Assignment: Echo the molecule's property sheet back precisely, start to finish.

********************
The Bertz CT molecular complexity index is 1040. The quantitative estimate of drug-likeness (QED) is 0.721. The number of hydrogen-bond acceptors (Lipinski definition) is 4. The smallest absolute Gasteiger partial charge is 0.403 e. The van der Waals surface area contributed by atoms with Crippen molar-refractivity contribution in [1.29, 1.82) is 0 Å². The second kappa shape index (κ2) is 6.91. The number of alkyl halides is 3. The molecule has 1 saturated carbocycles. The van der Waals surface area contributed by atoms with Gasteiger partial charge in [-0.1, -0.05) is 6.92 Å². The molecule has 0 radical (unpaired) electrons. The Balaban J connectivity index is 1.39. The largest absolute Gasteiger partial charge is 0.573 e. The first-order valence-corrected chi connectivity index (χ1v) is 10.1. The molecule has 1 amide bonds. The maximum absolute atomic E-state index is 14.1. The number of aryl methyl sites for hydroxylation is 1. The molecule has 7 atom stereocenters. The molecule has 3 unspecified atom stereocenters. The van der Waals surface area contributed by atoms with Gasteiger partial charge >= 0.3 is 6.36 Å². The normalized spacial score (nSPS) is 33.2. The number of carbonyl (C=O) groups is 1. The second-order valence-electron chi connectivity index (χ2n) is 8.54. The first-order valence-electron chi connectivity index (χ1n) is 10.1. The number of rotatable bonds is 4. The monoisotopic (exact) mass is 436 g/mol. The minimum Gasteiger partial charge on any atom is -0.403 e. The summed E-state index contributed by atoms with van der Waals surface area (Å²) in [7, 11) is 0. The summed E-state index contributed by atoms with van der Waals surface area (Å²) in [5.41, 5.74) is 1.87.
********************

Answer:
The Bertz CT molecular complexity index is 1040. The quantitative estimate of drug-likeness (QED) is 0.721. The number of hydrogen-bond acceptors (Lipinski definition) is 4. The smallest absolute Gasteiger partial charge is 0.403 e. The van der Waals surface area contributed by atoms with Crippen molar-refractivity contribution in [1.29, 1.82) is 0 Å². The second kappa shape index (κ2) is 6.91. The number of alkyl halides is 3. The molecule has 1 saturated carbocycles. The van der Waals surface area contributed by atoms with Gasteiger partial charge in [-0.1, -0.05) is 6.92 Å². The molecule has 0 radical (unpaired) electrons. The Balaban J connectivity index is 1.39. The largest absolute Gasteiger partial charge is 0.573 e. The first-order valence-corrected chi connectivity index (χ1v) is 10.1. The molecule has 1 amide bonds. The maximum absolute atomic E-state index is 14.1. The number of aryl methyl sites for hydroxylation is 1. The molecule has 7 atom stereocenters. The molecule has 3 unspecified atom stereocenters. The van der Waals surface area contributed by atoms with Gasteiger partial charge >= 0.3 is 6.36 Å². The normalized spacial score (nSPS) is 33.2. The number of carbonyl (C=O) groups is 1. The second-order valence-electron chi connectivity index (χ2n) is 8.54. The first-order valence-electron chi connectivity index (χ1n) is 10.1. The number of rotatable bonds is 4. The monoisotopic (exact) mass is 436 g/mol. The minimum Gasteiger partial charge on any atom is -0.403 e. The summed E-state index contributed by atoms with van der Waals surface area (Å²) in [7, 11) is 0. The summed E-state index contributed by atoms with van der Waals surface area (Å²) in [5.41, 5.74) is 1.87.